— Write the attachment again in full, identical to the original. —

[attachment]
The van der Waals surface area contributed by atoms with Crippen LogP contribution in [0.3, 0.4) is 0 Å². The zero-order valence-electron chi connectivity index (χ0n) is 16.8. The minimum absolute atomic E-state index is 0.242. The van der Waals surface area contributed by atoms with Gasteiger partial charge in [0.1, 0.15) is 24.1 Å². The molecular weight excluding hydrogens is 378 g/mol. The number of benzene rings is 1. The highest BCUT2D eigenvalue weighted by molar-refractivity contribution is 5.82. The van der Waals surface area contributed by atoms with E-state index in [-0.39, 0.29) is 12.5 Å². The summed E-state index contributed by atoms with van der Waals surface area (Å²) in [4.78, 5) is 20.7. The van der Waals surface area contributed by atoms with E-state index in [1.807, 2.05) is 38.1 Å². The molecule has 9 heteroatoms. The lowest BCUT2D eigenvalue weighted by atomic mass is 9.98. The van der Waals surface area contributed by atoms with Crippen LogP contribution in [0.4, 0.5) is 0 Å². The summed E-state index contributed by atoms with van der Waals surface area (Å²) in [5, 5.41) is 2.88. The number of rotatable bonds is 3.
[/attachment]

The van der Waals surface area contributed by atoms with Crippen LogP contribution in [0.3, 0.4) is 0 Å². The zero-order valence-electron chi connectivity index (χ0n) is 16.8. The minimum absolute atomic E-state index is 0.242. The van der Waals surface area contributed by atoms with Gasteiger partial charge in [0.1, 0.15) is 24.1 Å². The molecular weight excluding hydrogens is 378 g/mol. The number of benzene rings is 1. The highest BCUT2D eigenvalue weighted by molar-refractivity contribution is 5.82. The van der Waals surface area contributed by atoms with E-state index in [-0.39, 0.29) is 12.5 Å². The summed E-state index contributed by atoms with van der Waals surface area (Å²) in [4.78, 5) is 20.7. The van der Waals surface area contributed by atoms with E-state index in [1.807, 2.05) is 38.1 Å². The molecule has 9 heteroatoms. The lowest BCUT2D eigenvalue weighted by atomic mass is 9.98. The van der Waals surface area contributed by atoms with Crippen LogP contribution in [0.4, 0.5) is 0 Å². The summed E-state index contributed by atoms with van der Waals surface area (Å²) in [5, 5.41) is 2.88. The number of rotatable bonds is 3.